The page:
Mandamus Petition Timed from Ruling on Motion for Protective Order

A mandamus petition’s timeliness is measured from the date the trial court rules on a motion for a protective order — not from the date of its earlier order compelling production of the same material. Ex parte Nationwide Ins. Co., No. 1051502 (Ala. Mar. 7, 2008).

This is an insurance coverage case. The plaintiff moved to compel the production of certain documents. The circuit court granted that motion in January 2006. The next month, before turning over the documents, the defendant sought a protective order shielding the same material from production. The trial court denied this motion on June 20, 2006. Twenty-nine days later, on July 18, the defendant petitioned the Supreme Court of Alabama for a writ of mandamus.

The plaintiff moved to dismiss the petition as untimely, claiming that it had been filed outside the 42-day “presumptively reasonable” deadline of Ala. R. App. P. 21(a)(3). The petition, the plaintiff argued, was not really directed at the June 20 denial of a protective order. Rather, it was directed at the January 2006 order which had originally compelled production. By nominally directing its petition to the June 20 order, the plaintiff continued, the defendant was trying to extend its deadline and create another opportunity to challenge the discovery ruling. Measured (as in the plaintiff’s view it should be) from the January 2006 order, the petition was late.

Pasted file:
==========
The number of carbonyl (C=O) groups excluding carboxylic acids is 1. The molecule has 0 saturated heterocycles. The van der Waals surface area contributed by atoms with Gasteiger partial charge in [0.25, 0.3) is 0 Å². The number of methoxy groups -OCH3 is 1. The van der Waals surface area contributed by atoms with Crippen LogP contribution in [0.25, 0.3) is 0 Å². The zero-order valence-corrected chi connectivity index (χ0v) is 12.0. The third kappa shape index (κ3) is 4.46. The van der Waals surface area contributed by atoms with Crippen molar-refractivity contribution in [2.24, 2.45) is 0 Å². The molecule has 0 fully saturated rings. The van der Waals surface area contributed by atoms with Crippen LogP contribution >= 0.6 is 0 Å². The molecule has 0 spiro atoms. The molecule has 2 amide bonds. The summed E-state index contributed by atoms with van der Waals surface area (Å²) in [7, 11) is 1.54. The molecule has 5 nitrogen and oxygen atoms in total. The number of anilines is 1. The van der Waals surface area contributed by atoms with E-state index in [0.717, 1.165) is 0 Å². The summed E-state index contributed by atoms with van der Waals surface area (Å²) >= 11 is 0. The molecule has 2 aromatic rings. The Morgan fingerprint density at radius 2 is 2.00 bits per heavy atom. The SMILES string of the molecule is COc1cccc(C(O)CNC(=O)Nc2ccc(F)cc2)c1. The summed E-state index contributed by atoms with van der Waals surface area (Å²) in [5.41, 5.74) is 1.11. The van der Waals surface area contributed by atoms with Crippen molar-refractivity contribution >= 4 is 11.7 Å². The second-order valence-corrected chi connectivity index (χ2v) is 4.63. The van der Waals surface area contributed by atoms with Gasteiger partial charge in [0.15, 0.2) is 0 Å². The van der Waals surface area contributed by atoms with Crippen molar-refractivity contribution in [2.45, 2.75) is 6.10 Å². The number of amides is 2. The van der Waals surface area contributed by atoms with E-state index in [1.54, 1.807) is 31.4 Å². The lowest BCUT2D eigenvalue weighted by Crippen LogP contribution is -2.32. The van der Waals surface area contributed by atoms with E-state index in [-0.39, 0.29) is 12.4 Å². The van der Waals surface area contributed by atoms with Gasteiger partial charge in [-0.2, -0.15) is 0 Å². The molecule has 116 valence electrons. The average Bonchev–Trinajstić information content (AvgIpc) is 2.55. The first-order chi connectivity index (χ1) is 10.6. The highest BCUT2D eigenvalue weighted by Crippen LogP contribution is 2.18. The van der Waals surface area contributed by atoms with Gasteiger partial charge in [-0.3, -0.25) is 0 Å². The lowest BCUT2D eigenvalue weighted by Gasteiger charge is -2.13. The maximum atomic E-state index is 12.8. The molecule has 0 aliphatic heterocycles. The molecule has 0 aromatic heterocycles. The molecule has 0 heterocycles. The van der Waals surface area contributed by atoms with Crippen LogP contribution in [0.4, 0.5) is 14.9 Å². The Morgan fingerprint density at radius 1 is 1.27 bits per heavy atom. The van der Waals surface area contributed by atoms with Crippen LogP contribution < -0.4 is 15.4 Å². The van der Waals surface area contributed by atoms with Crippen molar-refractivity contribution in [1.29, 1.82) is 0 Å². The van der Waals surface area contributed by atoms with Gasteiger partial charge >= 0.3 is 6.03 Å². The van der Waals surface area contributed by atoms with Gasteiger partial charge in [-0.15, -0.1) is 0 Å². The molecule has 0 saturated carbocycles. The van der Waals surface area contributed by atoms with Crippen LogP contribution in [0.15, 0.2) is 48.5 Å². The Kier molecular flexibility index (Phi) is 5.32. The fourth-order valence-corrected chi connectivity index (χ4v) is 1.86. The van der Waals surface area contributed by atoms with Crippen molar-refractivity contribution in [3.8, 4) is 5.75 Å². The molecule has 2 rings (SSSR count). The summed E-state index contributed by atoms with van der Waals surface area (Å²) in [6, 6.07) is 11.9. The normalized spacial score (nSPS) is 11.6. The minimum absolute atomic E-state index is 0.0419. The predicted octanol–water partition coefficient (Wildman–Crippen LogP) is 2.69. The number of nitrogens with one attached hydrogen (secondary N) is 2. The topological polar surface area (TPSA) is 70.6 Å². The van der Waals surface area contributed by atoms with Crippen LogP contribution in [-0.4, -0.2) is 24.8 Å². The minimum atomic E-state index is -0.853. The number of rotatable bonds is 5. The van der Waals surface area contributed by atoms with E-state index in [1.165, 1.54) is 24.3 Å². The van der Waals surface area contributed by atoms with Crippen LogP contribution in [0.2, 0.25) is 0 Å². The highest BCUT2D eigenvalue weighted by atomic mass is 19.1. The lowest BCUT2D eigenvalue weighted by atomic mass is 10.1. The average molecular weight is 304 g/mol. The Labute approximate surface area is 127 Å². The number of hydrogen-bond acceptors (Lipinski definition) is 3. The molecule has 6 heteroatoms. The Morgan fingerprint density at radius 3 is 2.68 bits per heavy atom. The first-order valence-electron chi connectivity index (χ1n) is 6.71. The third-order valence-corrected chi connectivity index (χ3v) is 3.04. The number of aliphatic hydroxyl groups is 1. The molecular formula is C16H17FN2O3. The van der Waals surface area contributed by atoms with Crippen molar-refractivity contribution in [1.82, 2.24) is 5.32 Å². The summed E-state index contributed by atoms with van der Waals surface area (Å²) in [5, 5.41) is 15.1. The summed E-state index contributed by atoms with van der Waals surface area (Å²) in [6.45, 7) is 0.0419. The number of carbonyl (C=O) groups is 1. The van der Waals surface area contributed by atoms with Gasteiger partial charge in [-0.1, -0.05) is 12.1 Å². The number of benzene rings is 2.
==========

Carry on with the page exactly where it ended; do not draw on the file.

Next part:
The state’s high court disagreed. The timeliness of the petition was correctly measured from the trial court’s disposition of the motion for a protective order. In fact, even though the circuit court had already granted a motion to compel covering the same information, precedent required the defendant to seek a protective order before it could challenge the discovery ruling by mandamus. The Court explained:

Requiring the party allegedly burdened by discovery to request a protective order from the trial court before seeking mandamus relief with this Court allows the trial court an opportunity to address its alleged error before a party seeks mandamus relief from an appellate court to correct the alleged error.

A mandamus petition filed before the circuit court had granted or denied a protective order would have been “premature.”

The defendant had filed its petition 29 days after its motion for a protective order was denied. This was within the 42-day “presumptively reasonable” deadline for mandamus petitions created by Ala. R. App. P. 21(a)(3). The petition was timely, the plaintiff’s motion to dismiss was denied, and the court proceeded to address the petition’s merits.